Earthlock: Festival of Magic - Deep Look

Hold the Celebrations
by Alex Fuller

Earthlock: Festival of Magic
Platform: PS4
Developer: Snowcastle Games
Publisher: Snowcastle Games
Release Date: 09.01.2016 (One)
09.27.2016 (PC/Mac)
01.27.2017 (PS4)
TBC.2017 (Wii U)
"A decent base ... let down by unfriendly balancing and various small annoyances that add up."
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   Earthlock: Festival of Magic is a Kickstarter-funded RPG from independent developer Snowcastle Games. The first in a planned series, the game is currently available on PC, Xbox One, and PlayStation 4, with a Wii U version still coming. It unashamedly draws inspiration from late 90s RPGs, but unfortunately, this isn't necessarily a good thing. While the game has a decent base that will provide some appeal to those looking for a title drawing on those times, it's let down by unfriendly balancing and various small annoyances that add up.

   The game is quick at introducing its main protagonists, where the general's daughter Ive, new graduate form a military academy defies her father's orders and takes off. Things then switch to treasure-hunting orphan Amon, and the two's paths soon cross, with some other party members joining along the way. Earthlock has an interesting world premise, with the sudden stop of the world's rotation creating a continent constantly bathed in light and another constantly in darkness. Unfortunately, the game does a very poor job at using it in any meaningful way for a large chunk of the game, and players just go through a series of locations that are not particularly interesting in themselves. Events move along quickly, but the plot throughout is very cookie-cutter and doesn't provide any notable moments. Those times where something happens that should drive the plot forward are so sudden and moved on from so quickly that they lose all impact.

   Combat is relatively straightforward on the face of it, using a simple turn-based template showing the turn-order on the right side of the screen. Each character has two stances that provide different ability sets. For example, Amon can switch between a traditional thief stance and a rifle stance that uses crafted ammo. There are other complexities: melee attacks will not work on certain flying enemies and it is seemingly possible to manipulate the turn-order, though it is never well explained how the latter works. Combat is considerably deeper than it appears, but the game's failure to give indications in how many of its systems work together will be behind frustration for many.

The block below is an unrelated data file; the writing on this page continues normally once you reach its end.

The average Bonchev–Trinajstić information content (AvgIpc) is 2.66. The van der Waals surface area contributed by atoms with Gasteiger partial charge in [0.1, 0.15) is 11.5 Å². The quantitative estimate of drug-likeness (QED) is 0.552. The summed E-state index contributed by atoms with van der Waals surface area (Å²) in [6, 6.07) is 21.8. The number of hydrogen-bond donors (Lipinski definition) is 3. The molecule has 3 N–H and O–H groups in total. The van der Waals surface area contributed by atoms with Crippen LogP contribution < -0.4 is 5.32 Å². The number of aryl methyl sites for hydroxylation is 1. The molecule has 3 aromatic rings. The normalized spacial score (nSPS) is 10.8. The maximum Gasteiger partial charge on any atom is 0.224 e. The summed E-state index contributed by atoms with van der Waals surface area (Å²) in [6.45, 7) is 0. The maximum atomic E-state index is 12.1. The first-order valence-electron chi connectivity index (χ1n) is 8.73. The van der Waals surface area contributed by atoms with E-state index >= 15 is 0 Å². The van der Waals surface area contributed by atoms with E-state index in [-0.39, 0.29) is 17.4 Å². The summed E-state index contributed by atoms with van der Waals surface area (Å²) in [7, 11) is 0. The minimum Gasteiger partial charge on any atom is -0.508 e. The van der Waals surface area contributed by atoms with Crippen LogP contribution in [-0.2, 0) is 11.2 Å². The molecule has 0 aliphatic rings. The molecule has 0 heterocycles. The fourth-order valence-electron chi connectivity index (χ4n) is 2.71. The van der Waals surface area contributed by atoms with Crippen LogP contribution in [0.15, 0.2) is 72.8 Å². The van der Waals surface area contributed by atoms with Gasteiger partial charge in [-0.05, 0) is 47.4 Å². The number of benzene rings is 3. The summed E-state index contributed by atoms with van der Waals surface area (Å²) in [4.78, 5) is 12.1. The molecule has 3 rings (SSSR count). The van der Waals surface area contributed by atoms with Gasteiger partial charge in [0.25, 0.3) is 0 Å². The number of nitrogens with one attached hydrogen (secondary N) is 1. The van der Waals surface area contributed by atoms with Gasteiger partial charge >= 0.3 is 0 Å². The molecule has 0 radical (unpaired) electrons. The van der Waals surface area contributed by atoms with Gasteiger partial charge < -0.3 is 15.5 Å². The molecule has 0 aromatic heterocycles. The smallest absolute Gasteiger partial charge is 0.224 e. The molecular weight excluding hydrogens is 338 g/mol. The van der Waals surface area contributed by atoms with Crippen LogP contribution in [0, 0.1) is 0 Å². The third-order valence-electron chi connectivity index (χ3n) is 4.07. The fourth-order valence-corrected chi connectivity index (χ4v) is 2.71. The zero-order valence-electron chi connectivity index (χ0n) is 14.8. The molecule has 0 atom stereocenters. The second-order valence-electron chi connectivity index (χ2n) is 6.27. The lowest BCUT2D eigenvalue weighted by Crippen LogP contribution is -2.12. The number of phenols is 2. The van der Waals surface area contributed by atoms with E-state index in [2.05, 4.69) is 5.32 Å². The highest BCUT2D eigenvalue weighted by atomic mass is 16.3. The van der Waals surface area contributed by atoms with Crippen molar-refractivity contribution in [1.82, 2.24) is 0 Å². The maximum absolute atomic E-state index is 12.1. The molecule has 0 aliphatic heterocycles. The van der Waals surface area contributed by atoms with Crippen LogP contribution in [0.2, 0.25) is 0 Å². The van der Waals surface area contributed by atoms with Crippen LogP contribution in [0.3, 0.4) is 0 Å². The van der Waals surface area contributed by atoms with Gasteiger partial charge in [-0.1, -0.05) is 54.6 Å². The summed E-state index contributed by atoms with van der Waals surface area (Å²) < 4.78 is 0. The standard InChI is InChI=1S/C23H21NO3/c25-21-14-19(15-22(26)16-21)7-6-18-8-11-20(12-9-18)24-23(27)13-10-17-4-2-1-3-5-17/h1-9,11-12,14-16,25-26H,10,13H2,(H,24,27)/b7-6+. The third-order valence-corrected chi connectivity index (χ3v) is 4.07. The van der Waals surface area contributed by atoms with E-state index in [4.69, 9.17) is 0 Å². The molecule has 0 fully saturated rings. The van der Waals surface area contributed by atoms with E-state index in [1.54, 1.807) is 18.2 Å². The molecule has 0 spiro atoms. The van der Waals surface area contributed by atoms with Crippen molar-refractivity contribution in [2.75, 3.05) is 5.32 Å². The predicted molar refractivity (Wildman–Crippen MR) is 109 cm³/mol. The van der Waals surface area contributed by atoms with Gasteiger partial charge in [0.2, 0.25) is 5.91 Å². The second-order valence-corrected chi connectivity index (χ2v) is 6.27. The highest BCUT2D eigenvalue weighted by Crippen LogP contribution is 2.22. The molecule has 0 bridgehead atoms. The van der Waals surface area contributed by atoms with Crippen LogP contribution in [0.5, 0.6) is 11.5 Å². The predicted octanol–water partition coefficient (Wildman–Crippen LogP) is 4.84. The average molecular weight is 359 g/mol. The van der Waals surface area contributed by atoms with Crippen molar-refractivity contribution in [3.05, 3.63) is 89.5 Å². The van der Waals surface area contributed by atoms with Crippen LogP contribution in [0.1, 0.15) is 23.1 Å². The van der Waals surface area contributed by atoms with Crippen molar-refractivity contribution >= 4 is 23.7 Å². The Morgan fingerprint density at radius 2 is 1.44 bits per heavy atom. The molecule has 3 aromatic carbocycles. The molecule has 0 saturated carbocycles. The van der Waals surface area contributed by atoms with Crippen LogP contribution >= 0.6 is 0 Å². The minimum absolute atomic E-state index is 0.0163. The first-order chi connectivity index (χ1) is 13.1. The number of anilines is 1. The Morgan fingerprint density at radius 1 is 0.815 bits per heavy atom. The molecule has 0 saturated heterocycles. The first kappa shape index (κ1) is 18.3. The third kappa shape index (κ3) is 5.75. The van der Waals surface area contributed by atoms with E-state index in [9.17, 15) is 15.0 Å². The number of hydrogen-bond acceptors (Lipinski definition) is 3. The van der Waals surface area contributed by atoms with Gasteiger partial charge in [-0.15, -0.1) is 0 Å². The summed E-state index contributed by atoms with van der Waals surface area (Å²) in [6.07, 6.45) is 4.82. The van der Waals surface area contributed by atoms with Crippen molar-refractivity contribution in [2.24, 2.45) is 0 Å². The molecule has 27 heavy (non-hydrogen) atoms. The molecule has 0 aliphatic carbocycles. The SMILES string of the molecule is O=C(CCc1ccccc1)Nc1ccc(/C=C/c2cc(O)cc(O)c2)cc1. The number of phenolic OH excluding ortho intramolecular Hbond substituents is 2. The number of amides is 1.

The biggest problem in the game comes with its balancing and lack of direction, which features some heavy difficulty spikes. Levelling up once or twice can be enough, but there are times when the spike is due to poor directions given to the player, which can lead to bosses that they are simply not meant to deal with at that stage, despite regular enemies indicating otherwise. The flow of combat is not particularly exciting either, exacerbated by the inability for players to speed up the combat action, especially the slow enemy animations.

   In addition to standard level growth (with a level cap at 20 that eliminates a potential solution for further balance frustration for players in the final stages), players can also upgrade specific stats and unlock skills on a card-based board. It allows players to swap out any previously selected upgrades with equivalent types, though the game doesn't provide enough stat-type upgrades to make this a very useful option. The game also features a rudimentary farming system, used to create potions and ammo. It's the only way to get more powerful and elemental ammo, and while it is easy to use, it's just not interesting.

   Earthlock at least features some enjoyable puzzles in its dungeons, which helps alleviate some of the issues with its combat. Usually these involve collecting elemental power from certain enemies to power up devices and move doors or platforms. Its music and overall location design are also positives, and the game at least looks crisp despite failing to impress in terms of visual effects.

   There's a lot of potential in Earthlock: Festival of Magic. It goes a fair bit of the way towards emulating what made late-90s RPGs enjoyable. However, the mediocre plot and frustrating balance makes it hard to recommend this for all but those who do appreciate virtually everything about classic JRPGs, warts and all.

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